Figure 7. IFN-γ potentiates the GM-CSF priming effects on BMDM.

BMDM WT cells were preincubated for 24 h with GM-CSF or GM-CSF plus IFN-γ (500 UI/mL) and then stimulated with AraLAM (5000 ng/mL), LM (5000 ng/mL), Malp2 (300 ng/mL), Pam3-CSK4 (5000 ng/mL) or LPS (500 ng/mL) for 24 h in vitro. The supernatants were analyzed for the production of NO (Nitrite) (A), TNF-α (B), PGE2 (C) and IL-10 (D). Medium alone was used as a negative control. ELISA was used to measure TNF-α and PGE2, and the Griess Method was used to measure Nitrite production in the supernatants. Results are the average ± S.E.M from mice cells (n = 6 per group) from two independent experiments; *, p<0.05 compared with unstimulated cells; #, p<0.05 compared with GM-CSF priming alone.

7. The Effects of GM-CSF Priming on NFκB Nuclear Translocation and PPAR-γ Activation Upon TLR2 Stimulation

NFκB is an inducible transcription factor that plays a central role in the regulation of inflammation. In resting cells, NFκB is maintained in an inactive form in the cytoplasm by association with IκB, but after cell stimulation, IκB is phosphorylated, allowing NFκB to be translocated into the nucleus and to become active. To determine whether GM-CSF priming and stimulation with TLR2 ligands are associated with the activation of NFκB, we analyzed total cytoplasmic NFκBp65, phosphorylated (phospho) NFκBp65, total IκBα, and phospho-IκBα in BMDM lysate after priming the cells with GM-CSF, IFN-γ or GM-CSF plus IFN-γ in the presence or absence of LM stimulus (2 h) using PathScan® ELISA. The results showed that all priming had no effects on total and phospho-NFκBp65 expression (Fig. 8A) or total and phospho-IκBα expression (Fig. 8B). The LM stimulus up-regulated total and phospho-NFκBp65 but had no effect on total and phospho-IκBα expression. Priming with GM-CSF or GM-CSF plus IFN-γ enhanced the total and phospho-NFκBp65 expression after LM stimulation. Indeed, these priming conditions also enhanced phospho-IκBα expression. However, the priming with only IFN-γ increased phospho-NFκBp65 but not phospho-IκBα expression after LM stimulation. The nuclear translocation of NFκBp65 was confirmed by immunofluorescence. NFκBp65 staining is cytoplasmic in GM-CSF-primed macrophages before TLR ligand stimulation. After 2 h of stimulation with AraLAM, LM, Malp2, Pam3-CSK4 or LPS, the translocation to the nucleus was clear (Fig. 8, panel). The stimuli also significantly increased the percentage of cells showing nuclear NFκBp65 staining, as compared with the untreated cells (Fig. 8C).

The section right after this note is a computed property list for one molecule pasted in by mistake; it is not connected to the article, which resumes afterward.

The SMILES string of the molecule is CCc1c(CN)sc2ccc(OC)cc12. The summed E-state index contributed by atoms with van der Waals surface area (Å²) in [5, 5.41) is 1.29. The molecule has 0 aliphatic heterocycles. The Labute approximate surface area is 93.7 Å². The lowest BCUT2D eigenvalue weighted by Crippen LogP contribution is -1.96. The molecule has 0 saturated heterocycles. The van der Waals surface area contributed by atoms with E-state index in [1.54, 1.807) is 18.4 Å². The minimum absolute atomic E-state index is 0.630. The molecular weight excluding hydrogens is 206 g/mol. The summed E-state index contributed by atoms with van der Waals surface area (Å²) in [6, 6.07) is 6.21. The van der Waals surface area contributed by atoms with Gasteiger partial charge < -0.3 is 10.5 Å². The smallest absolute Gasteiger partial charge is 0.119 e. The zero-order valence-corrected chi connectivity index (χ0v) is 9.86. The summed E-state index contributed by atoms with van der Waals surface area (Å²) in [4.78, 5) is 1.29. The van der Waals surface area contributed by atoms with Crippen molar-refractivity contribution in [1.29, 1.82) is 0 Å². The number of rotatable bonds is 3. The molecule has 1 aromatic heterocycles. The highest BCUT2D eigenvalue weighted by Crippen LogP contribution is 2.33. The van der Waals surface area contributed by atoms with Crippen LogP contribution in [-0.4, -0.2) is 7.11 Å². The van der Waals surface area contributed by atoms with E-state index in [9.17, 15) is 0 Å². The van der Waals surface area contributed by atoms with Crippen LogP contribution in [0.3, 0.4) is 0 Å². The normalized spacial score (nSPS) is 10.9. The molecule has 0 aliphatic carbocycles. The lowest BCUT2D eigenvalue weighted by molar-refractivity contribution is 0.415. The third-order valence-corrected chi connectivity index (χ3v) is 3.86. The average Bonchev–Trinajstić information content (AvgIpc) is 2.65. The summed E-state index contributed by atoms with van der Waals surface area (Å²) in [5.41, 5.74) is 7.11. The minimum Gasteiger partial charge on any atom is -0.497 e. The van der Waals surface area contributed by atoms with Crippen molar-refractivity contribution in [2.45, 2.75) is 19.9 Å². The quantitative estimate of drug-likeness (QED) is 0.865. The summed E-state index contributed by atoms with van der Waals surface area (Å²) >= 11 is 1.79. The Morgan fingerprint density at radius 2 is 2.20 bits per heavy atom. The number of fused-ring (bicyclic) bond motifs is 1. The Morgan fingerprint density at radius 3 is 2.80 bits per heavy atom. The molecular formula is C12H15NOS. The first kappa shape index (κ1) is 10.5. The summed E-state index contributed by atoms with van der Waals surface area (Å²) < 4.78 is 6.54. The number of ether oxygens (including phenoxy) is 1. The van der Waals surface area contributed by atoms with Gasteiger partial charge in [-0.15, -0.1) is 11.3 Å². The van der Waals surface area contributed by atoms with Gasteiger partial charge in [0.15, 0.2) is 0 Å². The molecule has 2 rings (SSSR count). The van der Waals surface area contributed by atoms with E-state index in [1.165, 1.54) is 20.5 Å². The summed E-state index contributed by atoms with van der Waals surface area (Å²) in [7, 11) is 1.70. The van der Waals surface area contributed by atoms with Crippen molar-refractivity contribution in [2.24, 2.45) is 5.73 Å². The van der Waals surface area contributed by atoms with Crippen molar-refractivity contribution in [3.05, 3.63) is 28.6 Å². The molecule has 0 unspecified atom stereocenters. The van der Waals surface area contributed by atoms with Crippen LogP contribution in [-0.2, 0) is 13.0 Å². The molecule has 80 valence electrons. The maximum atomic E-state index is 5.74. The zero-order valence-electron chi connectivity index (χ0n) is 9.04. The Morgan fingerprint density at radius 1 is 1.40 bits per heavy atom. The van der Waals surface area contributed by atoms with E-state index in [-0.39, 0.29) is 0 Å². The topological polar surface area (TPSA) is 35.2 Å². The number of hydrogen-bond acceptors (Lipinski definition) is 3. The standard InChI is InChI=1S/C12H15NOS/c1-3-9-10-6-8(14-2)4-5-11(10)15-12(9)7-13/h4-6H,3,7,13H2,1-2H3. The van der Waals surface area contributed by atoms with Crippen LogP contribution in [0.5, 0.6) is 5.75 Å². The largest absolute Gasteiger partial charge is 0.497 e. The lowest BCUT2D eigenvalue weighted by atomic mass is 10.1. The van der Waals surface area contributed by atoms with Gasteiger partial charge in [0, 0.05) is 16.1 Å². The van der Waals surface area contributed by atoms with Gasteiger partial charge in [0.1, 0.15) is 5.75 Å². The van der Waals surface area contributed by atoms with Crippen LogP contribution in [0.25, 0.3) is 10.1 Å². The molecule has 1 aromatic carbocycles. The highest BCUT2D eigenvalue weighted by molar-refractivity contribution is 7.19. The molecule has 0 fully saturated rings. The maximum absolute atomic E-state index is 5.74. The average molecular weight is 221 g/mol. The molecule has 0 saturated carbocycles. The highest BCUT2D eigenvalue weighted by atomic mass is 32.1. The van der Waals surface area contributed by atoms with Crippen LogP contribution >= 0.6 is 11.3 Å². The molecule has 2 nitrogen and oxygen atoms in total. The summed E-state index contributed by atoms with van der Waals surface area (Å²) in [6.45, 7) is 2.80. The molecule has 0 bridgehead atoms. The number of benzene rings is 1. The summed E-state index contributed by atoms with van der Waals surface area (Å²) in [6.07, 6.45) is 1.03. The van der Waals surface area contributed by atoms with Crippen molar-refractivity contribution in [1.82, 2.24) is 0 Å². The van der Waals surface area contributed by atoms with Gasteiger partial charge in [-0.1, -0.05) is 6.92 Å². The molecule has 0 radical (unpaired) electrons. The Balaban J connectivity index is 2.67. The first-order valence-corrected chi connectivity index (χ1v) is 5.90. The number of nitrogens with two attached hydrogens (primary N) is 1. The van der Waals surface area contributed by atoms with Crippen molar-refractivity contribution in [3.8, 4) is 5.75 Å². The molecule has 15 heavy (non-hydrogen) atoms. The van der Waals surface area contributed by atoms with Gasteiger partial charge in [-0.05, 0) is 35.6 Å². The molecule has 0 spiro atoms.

Figure 8. Nuclear translocation of NFκB and PPAR-γ activation in BMDMs primed with GM-CSF.